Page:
The most awkward conversation I ever had with my mom was about college. What made it awkward was telling her I didn’t want to go. She didn't see it coming. After picking her jaw off the floor and some deep-breathing exercises, we had “the talk.”
I explained that it seemed silly taking out student loans to become an artist who might not make any money for the first 20 years of my career. Building my case, I mentioned Woody Allen and (hometown favorite) Michael Keaton dropping out of college but becoming successful sans degrees.
My mother couldn't fathom a student who had taken AP classes in high school skipping college. She tried a guilt trip; she and my father had not gone to college because they were “too busy raising kids.” I started crying, having a full-blown, manic anxiety attack. It was then my mom realized there was more to my fear of college than student-loan debt.
I’ve always struggled with social and separation anxiety, the latter specifically from my mom. My first major depressive episode was as a high-school freshman at band camp, the first time I was ever away from mom for more than a night. I stopped eating, sleeping, and smiling. The band director was so concerned he actually called my parents.
To get me to college, my mom had to figure out a way make it work for me. I was unravelling. I couldn’t stand change. I couldn’t leave her. I really was not emotionally ready.
She decided I should go to Duquesne University because it was small, private, safe, and clean. (I was a really bad germaphobe when I was younger.) I could commute, which would alleviate the separation anxiety. The best part was that I could drive to campus without taking the highway. (I’m terrified of merging into ghost-cars). Other than extremely high tuition, Duquesne was the college for me — or so my mom was convinced.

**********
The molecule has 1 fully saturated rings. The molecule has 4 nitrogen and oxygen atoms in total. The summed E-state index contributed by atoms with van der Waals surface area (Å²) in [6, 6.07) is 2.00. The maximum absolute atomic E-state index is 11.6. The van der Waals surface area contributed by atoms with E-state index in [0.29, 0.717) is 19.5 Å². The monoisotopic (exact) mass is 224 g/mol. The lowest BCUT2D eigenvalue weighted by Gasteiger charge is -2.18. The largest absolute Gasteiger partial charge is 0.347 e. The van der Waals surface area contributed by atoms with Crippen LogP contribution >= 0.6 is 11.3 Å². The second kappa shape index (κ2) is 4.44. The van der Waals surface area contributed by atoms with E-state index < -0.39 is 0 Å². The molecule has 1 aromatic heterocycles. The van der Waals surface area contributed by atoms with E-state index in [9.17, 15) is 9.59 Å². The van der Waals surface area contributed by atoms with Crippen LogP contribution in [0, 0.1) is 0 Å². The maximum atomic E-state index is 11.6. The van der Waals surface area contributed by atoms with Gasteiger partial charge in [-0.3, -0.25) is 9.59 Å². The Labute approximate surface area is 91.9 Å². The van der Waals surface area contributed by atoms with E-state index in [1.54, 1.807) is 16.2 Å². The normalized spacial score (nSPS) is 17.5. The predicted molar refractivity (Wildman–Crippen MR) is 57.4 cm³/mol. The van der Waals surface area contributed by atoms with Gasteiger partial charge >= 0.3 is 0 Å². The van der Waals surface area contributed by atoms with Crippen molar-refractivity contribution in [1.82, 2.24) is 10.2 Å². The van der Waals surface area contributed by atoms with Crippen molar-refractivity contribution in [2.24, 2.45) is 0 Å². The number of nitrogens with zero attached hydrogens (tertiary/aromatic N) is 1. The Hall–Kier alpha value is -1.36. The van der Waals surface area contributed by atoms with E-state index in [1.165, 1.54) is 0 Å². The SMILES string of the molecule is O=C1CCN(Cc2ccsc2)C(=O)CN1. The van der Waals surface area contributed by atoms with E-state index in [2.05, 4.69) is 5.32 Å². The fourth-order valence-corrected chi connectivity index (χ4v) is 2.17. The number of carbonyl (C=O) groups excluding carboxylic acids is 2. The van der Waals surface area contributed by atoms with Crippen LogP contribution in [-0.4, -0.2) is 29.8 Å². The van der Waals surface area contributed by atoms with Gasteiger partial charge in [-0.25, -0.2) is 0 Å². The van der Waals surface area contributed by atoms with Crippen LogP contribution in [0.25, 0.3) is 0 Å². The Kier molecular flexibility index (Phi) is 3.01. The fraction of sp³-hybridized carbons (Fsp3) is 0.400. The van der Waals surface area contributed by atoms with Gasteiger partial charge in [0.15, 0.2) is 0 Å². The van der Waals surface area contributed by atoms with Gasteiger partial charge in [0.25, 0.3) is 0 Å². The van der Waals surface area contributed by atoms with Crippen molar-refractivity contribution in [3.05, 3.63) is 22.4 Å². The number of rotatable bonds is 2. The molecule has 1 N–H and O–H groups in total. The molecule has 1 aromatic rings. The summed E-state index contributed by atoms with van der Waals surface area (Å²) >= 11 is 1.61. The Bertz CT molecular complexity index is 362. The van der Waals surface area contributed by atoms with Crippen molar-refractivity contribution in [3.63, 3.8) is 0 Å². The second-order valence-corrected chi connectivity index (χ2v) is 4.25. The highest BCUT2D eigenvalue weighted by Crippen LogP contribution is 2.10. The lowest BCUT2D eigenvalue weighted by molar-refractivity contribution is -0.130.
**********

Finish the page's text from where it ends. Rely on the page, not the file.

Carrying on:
Why are moms always right?
It really was the perfect school for me.
Naturally, there were challenges. Dad was diagnosed with cancer when I was a freshman and died during my junior year. But at Duquesne, I found theater and a community to help me work through the grief.
I also learned how to truly learn. From kindergarten through high school, I had memorized my way to success, learning absolutely nothing. As a Duquesne freshman, I was expected to read Democracy in America by Alexis de Tocqueville, and that is when I fully began to understand the importance of reading comprehension. You can’t just flip through the pages of that one, friends.
A lot changed for me while in college. I learned from diverse and brilliant professors who expanded my thinking and challenged me in ways I didn’t know were possible. I was given freedom to create original work and have it produced and performed — a wonderful benefit of going to a smaller school. I received mental health help, found my passion for performance, and truly began to develop my artistic voice.
My mom is no longer with me in the physical world. (You can imagine how bad my separation anxiety is these days.) Still, I thank her daily for making me go to college. Had she not, I wouldn’t be the experimental artist that we’ve all grown to love.
I never say I love myself, so that last statement was huge. Therapy works!
To all you scared freshman moving onto a college campus, I promise you’ll be fine. If 18-year-old Daffy Duck Bonesso could make it through four years of college, you can do it, too.